Wow.. you dodged a big bullet apparently! I’m glad. It’s an awful thing being accused of such deviant behavior when you weren’t even considering such thing.

      Wow on the tract! I believe it though. The things they come up with are just mind numbing. I went into my first period class one morning in my senior year & found a pamphlet about birth control options on my desk. Wasn’t on anyone else’s desk. But then again, I was the only one boinkin’ the whole team apparently so this was information I needed.

      Liked by 1 person

      • ibikenyc

        “Crazy Train;” LOLOLOLOL! Wipin’ my eyes!

        Yeah; it wasn’t that I was being emotionally abused at home: I was possessed. [eyeroll]

        That is CREEPY that you found that birth control pamphlet. Was it her spy that put it there?

        Also, haven’t heard “boinkin'” in ages! LOL!


        • Yanno what’s funny about the “Crazy Train” ringtone? A few months after my father died, I was listening to the song. God told me that my father felt bad that was an appropriate tone but also got a kick out of my sense of humor (yea, guess whose sense of humor I inherited?). That song makes me smile every time I hear it now. 🙂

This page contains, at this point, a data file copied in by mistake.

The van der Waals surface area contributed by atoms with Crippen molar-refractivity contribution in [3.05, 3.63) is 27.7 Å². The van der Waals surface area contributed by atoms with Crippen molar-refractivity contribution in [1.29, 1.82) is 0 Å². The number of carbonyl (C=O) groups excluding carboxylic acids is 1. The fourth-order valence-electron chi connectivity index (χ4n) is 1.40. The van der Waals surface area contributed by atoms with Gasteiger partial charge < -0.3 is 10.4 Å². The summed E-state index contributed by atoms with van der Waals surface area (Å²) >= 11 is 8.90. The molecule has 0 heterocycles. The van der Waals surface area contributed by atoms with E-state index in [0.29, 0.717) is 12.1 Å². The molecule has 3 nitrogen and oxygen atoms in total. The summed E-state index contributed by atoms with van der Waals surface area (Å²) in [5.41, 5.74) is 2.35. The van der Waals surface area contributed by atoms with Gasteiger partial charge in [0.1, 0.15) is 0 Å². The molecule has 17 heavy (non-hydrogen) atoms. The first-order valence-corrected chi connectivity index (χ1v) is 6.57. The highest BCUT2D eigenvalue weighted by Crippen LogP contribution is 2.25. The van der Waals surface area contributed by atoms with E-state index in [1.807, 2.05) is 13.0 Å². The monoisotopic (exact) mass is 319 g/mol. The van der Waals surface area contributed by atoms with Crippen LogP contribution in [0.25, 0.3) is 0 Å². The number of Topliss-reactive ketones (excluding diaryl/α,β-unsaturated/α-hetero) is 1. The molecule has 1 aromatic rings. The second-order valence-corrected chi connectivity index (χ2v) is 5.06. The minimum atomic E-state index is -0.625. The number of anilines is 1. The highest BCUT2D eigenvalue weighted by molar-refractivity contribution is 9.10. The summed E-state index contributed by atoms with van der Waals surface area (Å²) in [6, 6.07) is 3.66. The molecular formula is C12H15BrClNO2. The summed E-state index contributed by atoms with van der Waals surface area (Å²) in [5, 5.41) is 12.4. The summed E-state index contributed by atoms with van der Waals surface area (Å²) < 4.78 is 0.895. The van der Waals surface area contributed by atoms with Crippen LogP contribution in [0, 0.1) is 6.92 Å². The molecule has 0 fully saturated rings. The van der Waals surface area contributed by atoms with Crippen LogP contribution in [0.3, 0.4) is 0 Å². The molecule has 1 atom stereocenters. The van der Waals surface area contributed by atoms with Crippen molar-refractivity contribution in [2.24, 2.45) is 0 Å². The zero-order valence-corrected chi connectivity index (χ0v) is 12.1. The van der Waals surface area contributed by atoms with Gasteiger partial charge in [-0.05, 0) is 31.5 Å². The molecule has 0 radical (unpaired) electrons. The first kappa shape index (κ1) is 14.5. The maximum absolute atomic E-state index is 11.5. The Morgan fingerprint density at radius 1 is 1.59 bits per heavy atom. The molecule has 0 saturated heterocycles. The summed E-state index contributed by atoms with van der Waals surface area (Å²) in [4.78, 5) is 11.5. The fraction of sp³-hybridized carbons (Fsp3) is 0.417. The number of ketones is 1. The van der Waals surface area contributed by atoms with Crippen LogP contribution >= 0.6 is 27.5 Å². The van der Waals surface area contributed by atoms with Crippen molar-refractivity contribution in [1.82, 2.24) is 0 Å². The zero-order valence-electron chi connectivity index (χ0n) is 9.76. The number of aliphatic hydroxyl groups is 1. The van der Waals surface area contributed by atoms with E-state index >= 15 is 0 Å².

Good golly NOOOO!! Possession was way more likely. The abuse wasn’t important! UGH!!

          I don’t know who put the pamphlet there. It was just me in the classroom at that time & I don’t even know if the teacher was there or not. Probably was Mom’s spy though. I can’ t fathom who else would’ve done this.

          LOL Well boinkin’ seemed to be the right term for the conversation. My vast amount of football buddies probably would agree! LOL

          Liked by 1 person

          • ibikenyc

            It was bad enough anyway, but the fact was that I really was a good kid, and so were my friends.

            Even when I hung out with different kids, I was never influenced by peer pressure to do stuff I wouldn’t have done anyway. The “worst” thing I ever did was — gasp! — smoke cigarettes!